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21 July 2008, 11:55

European Commission publishes draft of interoperability framework

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The European Commission's Directorate-General for Informatics has published a proposal – PDF file – for a revised framework to promote interoperability in e-government services. In the revision of the European Interoperability Framework (EIF), Brussels calls for open standards to be used in public administration, arguing that open standards lower the bar for market entry, promote competition, increase quality, widen choice and lower prices. It goes on to point out that open standards also ensure access to information and services and argues that public administration benefits because public officials have to keep control of the standards and technical specifications used.

In its proposal, the Commission sticks to the definition of open standards used in the first version of the EIF. The proposal stipulates that an open standard has to be developed by a non-profit organization and published either for free or for a token fee. To allow these standards to be used in commercial or open source software, the Commission wants intellectual property rights, such as patent claims, to be made "irrevocably available on a royalty free basis". This would allow the standards to be used without issues over commercial property rights. Even before the proposal was published, the "royalty free" clause was already cause for some concern at the Business Software Alliance (BSA). The industry lobby group fears that "well established technologies" such as Bluetooth and DHCP would be left out under the current wording.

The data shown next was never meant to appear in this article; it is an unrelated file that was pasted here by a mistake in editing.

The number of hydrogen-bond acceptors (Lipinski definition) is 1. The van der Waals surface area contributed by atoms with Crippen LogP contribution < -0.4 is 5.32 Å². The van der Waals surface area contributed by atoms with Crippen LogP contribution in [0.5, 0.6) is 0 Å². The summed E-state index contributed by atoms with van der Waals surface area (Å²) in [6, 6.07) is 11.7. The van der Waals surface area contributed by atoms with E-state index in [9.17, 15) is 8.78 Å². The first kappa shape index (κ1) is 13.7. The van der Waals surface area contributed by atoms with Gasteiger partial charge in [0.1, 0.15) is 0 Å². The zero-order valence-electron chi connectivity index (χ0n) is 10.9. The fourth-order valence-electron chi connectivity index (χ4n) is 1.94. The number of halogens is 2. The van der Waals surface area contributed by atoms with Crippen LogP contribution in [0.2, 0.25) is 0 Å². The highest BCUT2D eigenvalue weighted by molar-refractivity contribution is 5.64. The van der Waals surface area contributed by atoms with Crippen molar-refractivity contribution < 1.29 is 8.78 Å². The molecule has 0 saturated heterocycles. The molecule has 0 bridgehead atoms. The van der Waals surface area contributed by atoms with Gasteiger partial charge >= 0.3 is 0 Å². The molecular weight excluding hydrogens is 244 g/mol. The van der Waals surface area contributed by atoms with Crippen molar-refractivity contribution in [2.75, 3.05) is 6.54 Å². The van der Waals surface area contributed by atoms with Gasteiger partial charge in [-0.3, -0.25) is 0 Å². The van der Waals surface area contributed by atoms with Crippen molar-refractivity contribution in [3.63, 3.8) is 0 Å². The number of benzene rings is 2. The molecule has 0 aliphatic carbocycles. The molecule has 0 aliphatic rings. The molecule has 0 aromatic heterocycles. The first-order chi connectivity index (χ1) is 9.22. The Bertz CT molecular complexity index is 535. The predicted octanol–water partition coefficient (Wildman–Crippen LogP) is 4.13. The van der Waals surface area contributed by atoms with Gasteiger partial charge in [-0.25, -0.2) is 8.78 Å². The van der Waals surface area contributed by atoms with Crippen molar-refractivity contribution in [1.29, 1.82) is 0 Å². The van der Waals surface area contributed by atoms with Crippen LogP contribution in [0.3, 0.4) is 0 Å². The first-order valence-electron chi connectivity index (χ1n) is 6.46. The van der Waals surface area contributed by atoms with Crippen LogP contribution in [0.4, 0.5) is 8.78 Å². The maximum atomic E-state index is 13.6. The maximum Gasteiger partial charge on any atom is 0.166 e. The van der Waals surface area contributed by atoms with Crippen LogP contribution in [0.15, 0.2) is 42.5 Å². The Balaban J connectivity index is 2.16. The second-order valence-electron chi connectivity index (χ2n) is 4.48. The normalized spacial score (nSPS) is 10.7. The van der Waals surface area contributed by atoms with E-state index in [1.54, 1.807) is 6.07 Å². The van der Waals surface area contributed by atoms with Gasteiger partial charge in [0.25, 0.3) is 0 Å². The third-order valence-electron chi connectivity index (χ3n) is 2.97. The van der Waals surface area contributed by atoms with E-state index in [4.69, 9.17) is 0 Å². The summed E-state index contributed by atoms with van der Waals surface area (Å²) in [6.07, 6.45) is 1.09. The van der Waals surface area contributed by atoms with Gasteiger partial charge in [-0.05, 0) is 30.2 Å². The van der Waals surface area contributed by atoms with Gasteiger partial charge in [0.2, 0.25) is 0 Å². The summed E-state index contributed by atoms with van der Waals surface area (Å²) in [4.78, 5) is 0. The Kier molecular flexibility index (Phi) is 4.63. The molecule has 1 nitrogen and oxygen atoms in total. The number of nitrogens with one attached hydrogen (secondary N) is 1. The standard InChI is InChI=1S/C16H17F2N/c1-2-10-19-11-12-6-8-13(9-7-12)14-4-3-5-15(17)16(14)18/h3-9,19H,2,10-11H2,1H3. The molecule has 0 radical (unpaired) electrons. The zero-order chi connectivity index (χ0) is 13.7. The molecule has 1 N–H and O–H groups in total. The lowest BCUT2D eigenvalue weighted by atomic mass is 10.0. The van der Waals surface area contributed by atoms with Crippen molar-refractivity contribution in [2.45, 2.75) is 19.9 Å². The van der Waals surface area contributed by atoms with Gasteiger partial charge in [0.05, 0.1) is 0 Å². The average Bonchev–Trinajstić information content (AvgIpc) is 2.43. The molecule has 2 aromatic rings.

This new, more comprehensive framework would also require member states to find "silos" – closed legacy systems – and replace them with interoperable solutions. The framework also requires that EU member states improve the protection of personal information by defining the roles, rights and responsibilities of users, owners and regulators of government IT applications.

The proposal strongly recommends that public officials look into the implementation of open source software It calls on them to deepen their understanding of how the open source community operates and set up their own internal workflows with that in mind. To ensure that standards and components can be implemented, the proposal wants procurement procedures changed to enable support from the community.

Interested parties have until September 22 to submit their comments to the Commission.

(Stefan Krempl)


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